(Updated at 12:25 p.m.) The future plans for the Ballston Common Mall include demolishing the Macy’s Furniture Store and parts of the current mall to build a 29-story residential tower and an open-air town center along Wilson Blvd, officials announced Monday night.
The 393-unit apartment building, at the corner of Wilson and N. Randolph Street, is projected to be completed by 2017, Ballston Business Improvement District CEO Tina Leone revealed at the BID’s annual meeting last night. Leone said the redevelopment — including a revamp of the retail mix at the mall — will be crucial for the branding of Ballston, which is often closely associated with the increasingly run-down mall.
“The mall hasn’t quite been able to serve our public,” Leone said, noting the mall’s future is the main question she gets asked about the future of Ballston development. “The mall is going to ‘de-mall’ itself. The roof is coming off.”
The mall is owned and operated by Forest City, which purchased the Macy’s Furniture Store last September. Forest City spokesman Gary McManus told ARLnow.com at the time that the mall had planned retail space with more street access in Macy’s place, and those plans now include the residential tower.
The building is expected to have four floors of underground parking and two floors of retail space below the studio, one- and two-bedroom rental apartments. The apartment building and attached parking will have a separate entrance from the restaurants and remaining mall.
Kettler Capitals Iceplex, the main Macy’s store — which will fold in the furniture store on its ground floor — the Sport&Health Club and the Regal Cinemas will all remain in the closed-air section of the mall, which is being rebranded as “Ballston Center.”
Along Wilson Blvd, parts of the mall — which originally opened as the Parkington Shopping Center in 1951 before it was rebuilt and reopened as Ballston Common Mall in 1986 — will be torn down and replaced with an open-air, town center-like plaza. Demolition is expected to begin by late 2015.
“[Forest City] thought about what was going to have the highest impact,” Leone told ARLnow.com, saying the Ballston BID has been “on a very high level” helping to form plans for the mall’s redevelopment. “To make it a town center, this is life-altering for the people who live and work here.”
McManus said that the pedestrian bridge from the mall to the current National Science Foundation headquarters across the street is tentatively slated to be torn down — private conversations between Forest City and Arlington County Board members led the mall owner to remove it from the plans — but an agreement needs to be reached with the NSF building’s property owner before that can happen.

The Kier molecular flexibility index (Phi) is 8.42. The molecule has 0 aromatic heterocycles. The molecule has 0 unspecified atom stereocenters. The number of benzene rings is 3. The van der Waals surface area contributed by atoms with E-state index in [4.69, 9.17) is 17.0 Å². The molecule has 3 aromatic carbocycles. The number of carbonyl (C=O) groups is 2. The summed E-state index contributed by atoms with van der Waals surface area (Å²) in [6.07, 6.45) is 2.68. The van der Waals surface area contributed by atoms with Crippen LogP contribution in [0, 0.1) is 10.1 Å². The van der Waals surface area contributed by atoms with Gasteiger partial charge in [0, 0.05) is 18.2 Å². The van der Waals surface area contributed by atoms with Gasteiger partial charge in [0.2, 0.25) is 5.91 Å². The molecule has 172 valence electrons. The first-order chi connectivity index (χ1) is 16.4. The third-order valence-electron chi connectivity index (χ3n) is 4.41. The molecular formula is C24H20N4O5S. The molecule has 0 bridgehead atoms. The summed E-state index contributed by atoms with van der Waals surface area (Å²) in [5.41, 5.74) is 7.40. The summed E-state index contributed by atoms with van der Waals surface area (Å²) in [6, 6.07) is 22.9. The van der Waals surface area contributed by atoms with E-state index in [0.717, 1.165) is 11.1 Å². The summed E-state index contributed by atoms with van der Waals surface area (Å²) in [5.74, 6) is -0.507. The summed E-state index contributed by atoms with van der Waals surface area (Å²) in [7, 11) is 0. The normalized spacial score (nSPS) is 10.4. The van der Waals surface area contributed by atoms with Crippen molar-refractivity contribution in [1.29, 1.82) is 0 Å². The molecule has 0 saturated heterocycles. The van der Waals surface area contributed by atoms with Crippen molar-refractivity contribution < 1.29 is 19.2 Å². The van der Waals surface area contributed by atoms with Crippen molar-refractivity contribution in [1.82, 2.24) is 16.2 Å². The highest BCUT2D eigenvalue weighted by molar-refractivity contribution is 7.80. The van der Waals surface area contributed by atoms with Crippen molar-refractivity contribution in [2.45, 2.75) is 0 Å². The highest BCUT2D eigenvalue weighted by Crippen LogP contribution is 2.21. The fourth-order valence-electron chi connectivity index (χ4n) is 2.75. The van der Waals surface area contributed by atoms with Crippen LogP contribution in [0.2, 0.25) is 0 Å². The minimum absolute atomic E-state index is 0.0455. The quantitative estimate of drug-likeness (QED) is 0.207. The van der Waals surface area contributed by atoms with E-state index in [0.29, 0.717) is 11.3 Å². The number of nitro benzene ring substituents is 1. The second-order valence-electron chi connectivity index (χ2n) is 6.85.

McManus also said that the retail mix in the mall will change, to become more restaurant and entertainment-oriented. It will be aimed at serving the immediate area, not as a mall that brings in most of its shoppers from other areas, despite the fact that it will have “some destination retail, too.”
“We don’t want to compete with Tysons or Pentagon City,” McManus said. “We’ve started this project before, but this time it’s got all the momentum behind it.”
In addition to the four-level, 580,000 square foot mall’s redevelopment, Leone announced plans for changes to public spaces expected this fall, like public art projects, Ballston-branded signs lining the streets and the new Fairfax Drive landscaping ARLnow.com reported on earlier this month.
Among the proposed projects is a redesigned Metro plaza, which Leone said she hopes will include an “interactive light installation” under the Metro canopy. The light installation is being designed in Amsterdam — it will track pedestrians’ movements underneath and project light based on that movement. The Metro plaza is also planned to include an small amphitheater and redesigned bus parking to remove some buses from N. Stuart Street.
Welburn Square (901 N. Taylor Street), a popular lunchtime gathering spot for Ballston office workers that also hosts Ballston’s Thursday farmers markets, is slated to get two public art projects.
One is called “The Cloud” — created in partnership with Virginia Tech, it will feature light “goblets,” that visitors “can interact with using light and sound.”
Another art project for Welburn Square is called “The Forest of Knowledge,” which Leone said will feature “LED-lit eyes that hang from trees that are alive day and night. They’ll communicate via our mobile app, and they’re going to ask if you’re happy or you’re sad, are you laughing, are you crying? They’re going to remember the collective mood of people that day and play it back.”
The pieces will be installed in early October, Leone said. In all, she said, there will be eight technology-inspired public art projects that will be installed between July and November throughout the Ballston.
The annual meeting was also the formal introduction of Christina Campos and her restaurant-to-be, Casita, the controversial winner of Ballston’s Restaurant Challenge. A Spanish comfort-food restaurant, Casita expects to open in the fall in the former Red Parrot space at 1110 N. Glebe Road. Casita served seafood paella to the guests in attendance.
During the announcements of changes and new projects coming to Ballston — but before the mall announcement — the crowd was largely silent to the point where Leone stopped and asked their opinion “because you want to hear the ‘oohs’ and ‘ahhs,’ not silence.” When she announced the plans for a town center where the Panera Bread and Noodles and Company storefronts currently sit, the crowd responded with loud, unprompted applause.
“[The mall redevelopment] is transformational,” Leone said. “Ballston is already great. I don’t even know how high it’s going to go.”
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